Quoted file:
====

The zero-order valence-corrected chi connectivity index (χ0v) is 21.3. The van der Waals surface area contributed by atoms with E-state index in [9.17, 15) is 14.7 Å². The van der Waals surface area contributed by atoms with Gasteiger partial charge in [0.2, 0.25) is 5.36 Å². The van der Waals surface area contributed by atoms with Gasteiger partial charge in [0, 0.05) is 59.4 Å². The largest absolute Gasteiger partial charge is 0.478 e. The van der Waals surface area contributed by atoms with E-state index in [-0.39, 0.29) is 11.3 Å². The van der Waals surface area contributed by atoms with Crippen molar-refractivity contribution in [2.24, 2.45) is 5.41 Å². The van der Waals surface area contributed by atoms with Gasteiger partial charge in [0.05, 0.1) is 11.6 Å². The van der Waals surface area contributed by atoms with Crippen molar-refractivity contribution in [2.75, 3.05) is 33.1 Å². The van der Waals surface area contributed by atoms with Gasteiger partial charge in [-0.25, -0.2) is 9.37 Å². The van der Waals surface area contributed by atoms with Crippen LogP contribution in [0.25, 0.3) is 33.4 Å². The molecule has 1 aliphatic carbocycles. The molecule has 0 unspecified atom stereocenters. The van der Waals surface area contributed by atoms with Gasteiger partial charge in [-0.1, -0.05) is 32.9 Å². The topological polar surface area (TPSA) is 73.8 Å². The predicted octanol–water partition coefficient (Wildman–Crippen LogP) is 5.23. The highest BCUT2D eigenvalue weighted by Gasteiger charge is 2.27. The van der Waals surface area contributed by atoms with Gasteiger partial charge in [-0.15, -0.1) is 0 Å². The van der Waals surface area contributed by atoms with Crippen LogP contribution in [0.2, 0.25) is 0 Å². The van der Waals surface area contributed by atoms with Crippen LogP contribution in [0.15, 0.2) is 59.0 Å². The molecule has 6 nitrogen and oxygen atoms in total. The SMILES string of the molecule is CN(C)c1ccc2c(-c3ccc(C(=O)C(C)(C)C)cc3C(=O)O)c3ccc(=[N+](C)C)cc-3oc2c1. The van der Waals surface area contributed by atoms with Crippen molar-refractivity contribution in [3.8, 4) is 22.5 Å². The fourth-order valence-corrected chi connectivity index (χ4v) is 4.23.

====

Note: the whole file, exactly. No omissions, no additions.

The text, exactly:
The zero-order valence-corrected chi connectivity index (χ0v) is 21.3. The van der Waals surface area contributed by atoms with E-state index in [9.17, 15) is 14.7 Å². The van der Waals surface area contributed by atoms with Gasteiger partial charge in [0.2, 0.25) is 5.36 Å². The van der Waals surface area contributed by atoms with Gasteiger partial charge in [0, 0.05) is 59.4 Å². The largest absolute Gasteiger partial charge is 0.478 e. The van der Waals surface area contributed by atoms with E-state index in [-0.39, 0.29) is 11.3 Å². The van der Waals surface area contributed by atoms with Crippen molar-refractivity contribution in [2.24, 2.45) is 5.41 Å². The van der Waals surface area contributed by atoms with Gasteiger partial charge in [0.05, 0.1) is 11.6 Å². The van der Waals surface area contributed by atoms with Crippen molar-refractivity contribution in [2.75, 3.05) is 33.1 Å². The van der Waals surface area contributed by atoms with Gasteiger partial charge in [-0.25, -0.2) is 9.37 Å². The van der Waals surface area contributed by atoms with Crippen LogP contribution in [0.25, 0.3) is 33.4 Å². The molecule has 1 aliphatic carbocycles. The molecule has 0 unspecified atom stereocenters. The van der Waals surface area contributed by atoms with Gasteiger partial charge in [-0.1, -0.05) is 32.9 Å². The topological polar surface area (TPSA) is 73.8 Å². The predicted octanol–water partition coefficient (Wildman–Crippen LogP) is 5.23. The highest BCUT2D eigenvalue weighted by Gasteiger charge is 2.27. The van der Waals surface area contributed by atoms with Gasteiger partial charge in [-0.15, -0.1) is 0 Å². The van der Waals surface area contributed by atoms with Crippen LogP contribution in [0.2, 0.25) is 0 Å². The van der Waals surface area contributed by atoms with Crippen LogP contribution in [0.15, 0.2) is 59.0 Å². The molecule has 6 nitrogen and oxygen atoms in total. The SMILES string of the molecule is CN(C)c1ccc2c(-c3ccc(C(=O)C(C)(C)C)cc3C(=O)O)c3ccc(=[N+](C)C)cc-3oc2c1. The van der Waals surface area contributed by atoms with Crippen molar-refractivity contribution in [3.8, 4) is 22.5 Å². The fourth-order valence-corrected chi connectivity index (χ4v) is 4.23.